Committee hearings are over. Budget talks are heating up. Bills are moving through the last stages of the legislative process.
As the end of the legislative session draws near, it’s worth taking a look at where the Arizona Chamber of Commerce and Industry’s top priorities for 2017 stand.
Over the next few days, Glenn Hamer will take a look at a to-do list Arizona’s job creators are encouraging the Legislature to accomplish before adjourning for the year.
Legislative to-do list day 1: Adopt a budget with Results-Based Funding for K-12, research infrastructure for higher education, smart tax reforms, and that protects transportation funding.
The Arizona Chamber in January joined 18 other major business groups in the state on a letter stating our support of Governor Doug Ducey’s K-12 education budget, which calls for $114 million in new funding to Arizona schools.
Most notably, the governor’s budget proposal features a critically important innovation that was originally endorsed as part of his Classrooms First Initiative Council: Results-Based Funding.
Results-Based Funding offers Arizona the fastest opportunity to grow excellence for more students now. The research is clear that trying to fix low-performing schools gets fewer kids into high-quality classrooms than simply growing already great ones. Growing high quality schools also improves teacher retention – even in high poverty neighborhoods. The governor’s call to provide $37 million in additional resources to Arizona’s highest performing schools will sustain and grow amazing schools in communities from Nogales to Tucson to Ahwatukee. It’s time. Let’s get this done.
The governor’s plan for universities to reinvest the millions they generate in sales tax dollars into capital infrastructure will address the pent-up demand for maintenance projects as well as new research and educational assets.
And it’s a smart reform, too. Arizona is one of only six states whose universities remit sales taxes to the state.
Returning those dollars back to university projects makes sense, particularly when you consider the massive wealth-generating capacity of leading-edge research facilities.
A competitive tax code that encourages job creation
Gov. Ducey throughout his tenure as governor has worked to make Arizona’s tax code more competitive.
He and the Legislature in 2015, for example, helped to prevent a backdoor tax increase by pegging the state’s tax brackets to inflation, which ensures that a raise in pay won’t just push an Arizona taxpayer into a new tax bracket, but will actually put more money in their pocket.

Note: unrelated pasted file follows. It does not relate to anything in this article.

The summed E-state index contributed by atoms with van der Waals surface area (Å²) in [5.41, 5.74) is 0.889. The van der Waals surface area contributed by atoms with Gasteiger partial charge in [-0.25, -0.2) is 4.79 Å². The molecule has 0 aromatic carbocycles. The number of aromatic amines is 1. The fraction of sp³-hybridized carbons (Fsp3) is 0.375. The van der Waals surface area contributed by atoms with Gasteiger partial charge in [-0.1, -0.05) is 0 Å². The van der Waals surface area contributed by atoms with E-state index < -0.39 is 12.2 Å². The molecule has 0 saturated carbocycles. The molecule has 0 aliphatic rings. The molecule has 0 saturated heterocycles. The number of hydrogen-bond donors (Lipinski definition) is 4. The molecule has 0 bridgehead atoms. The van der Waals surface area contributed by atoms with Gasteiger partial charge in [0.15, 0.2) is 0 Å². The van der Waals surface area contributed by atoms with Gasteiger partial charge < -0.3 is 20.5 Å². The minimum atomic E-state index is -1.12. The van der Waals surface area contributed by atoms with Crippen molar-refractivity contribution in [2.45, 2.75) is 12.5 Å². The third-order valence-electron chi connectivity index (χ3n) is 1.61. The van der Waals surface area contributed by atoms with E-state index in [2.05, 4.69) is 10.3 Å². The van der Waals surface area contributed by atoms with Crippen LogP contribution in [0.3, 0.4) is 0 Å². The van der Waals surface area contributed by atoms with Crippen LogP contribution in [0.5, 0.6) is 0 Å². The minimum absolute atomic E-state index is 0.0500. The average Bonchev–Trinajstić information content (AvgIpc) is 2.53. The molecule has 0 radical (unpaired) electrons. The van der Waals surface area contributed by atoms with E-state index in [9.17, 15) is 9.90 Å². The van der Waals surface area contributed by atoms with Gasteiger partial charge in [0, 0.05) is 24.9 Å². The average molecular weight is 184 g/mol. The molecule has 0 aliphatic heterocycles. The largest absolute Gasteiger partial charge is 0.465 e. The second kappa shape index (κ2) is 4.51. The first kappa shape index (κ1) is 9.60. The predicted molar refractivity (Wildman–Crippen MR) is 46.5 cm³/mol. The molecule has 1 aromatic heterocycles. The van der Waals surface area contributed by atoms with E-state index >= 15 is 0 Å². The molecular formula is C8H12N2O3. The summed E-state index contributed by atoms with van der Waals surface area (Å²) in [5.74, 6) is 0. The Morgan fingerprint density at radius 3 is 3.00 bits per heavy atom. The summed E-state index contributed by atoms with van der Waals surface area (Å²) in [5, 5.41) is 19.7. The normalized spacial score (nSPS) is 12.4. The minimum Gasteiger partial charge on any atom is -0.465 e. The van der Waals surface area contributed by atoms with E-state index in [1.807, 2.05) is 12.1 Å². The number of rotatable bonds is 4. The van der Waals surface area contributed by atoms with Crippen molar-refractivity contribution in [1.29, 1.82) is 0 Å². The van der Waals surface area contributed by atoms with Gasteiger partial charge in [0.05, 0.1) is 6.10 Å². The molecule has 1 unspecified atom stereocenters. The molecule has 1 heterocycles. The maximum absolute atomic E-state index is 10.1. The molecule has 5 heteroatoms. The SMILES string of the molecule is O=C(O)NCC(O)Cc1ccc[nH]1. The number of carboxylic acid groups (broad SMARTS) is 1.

That thinking extends to this year’s call to index the personal income tax exemption to the cost of living as well. Currently at $2,100, an exemption tied to inflation would similarly help avoid a hidden tax increase while also putting Arizona on par with the other 19 states in the country that maintain the same policy.
The Quality Jobs tax credit, which encourage companies to bring long-term, good-paying jobs here, was included in the 2011 competitiveness package, but is slated to expire in July. It should be extended for another eight years.
The Research & Development tax credit , which encourages R&D activities in the state, including those at a state university funded by a private business, will become less advantageous to companies after 2017. The Legislature should maintain the current credit percentages of 24 percent on the first $2.5 million of qualifying expenses of qualifying expenses and 15 percent beyond that to ensure our most creative minds keep innovating here.
The Legislature should also pass legislation to improve our manufacturing environment by adopting legislation that will accelerate depreciation for personal property classified as Class 6 that is used in a manufacturing application. This reform encourages companies to make investments in capital-intensive machinery and equipment.
Transportation infrastructure is part of economic development
Arizona’s position as a leader in cross-border trade means that we must continue to ensure that we’re well positioned to facilitate the movement of freight through our state, which means our transportation infrastructure has to keep pace with increasing demands.
Last year’s budget called for wise investments to upgrade SR 189, which links the Mariposa commercial port of entry in Nogales to Interstate 19, and to increase the capacity of Interstate 10 near Picacho.
The next state budget should minimize any diversion of dollars from the Highway User Revenue Fund to non-transportation purposes, and we should seek to identify a dedicated funding source for the Department of Public Safety.
Glenn Hamer is the president and CEO of the Arizona Chamber of Commerce and Industry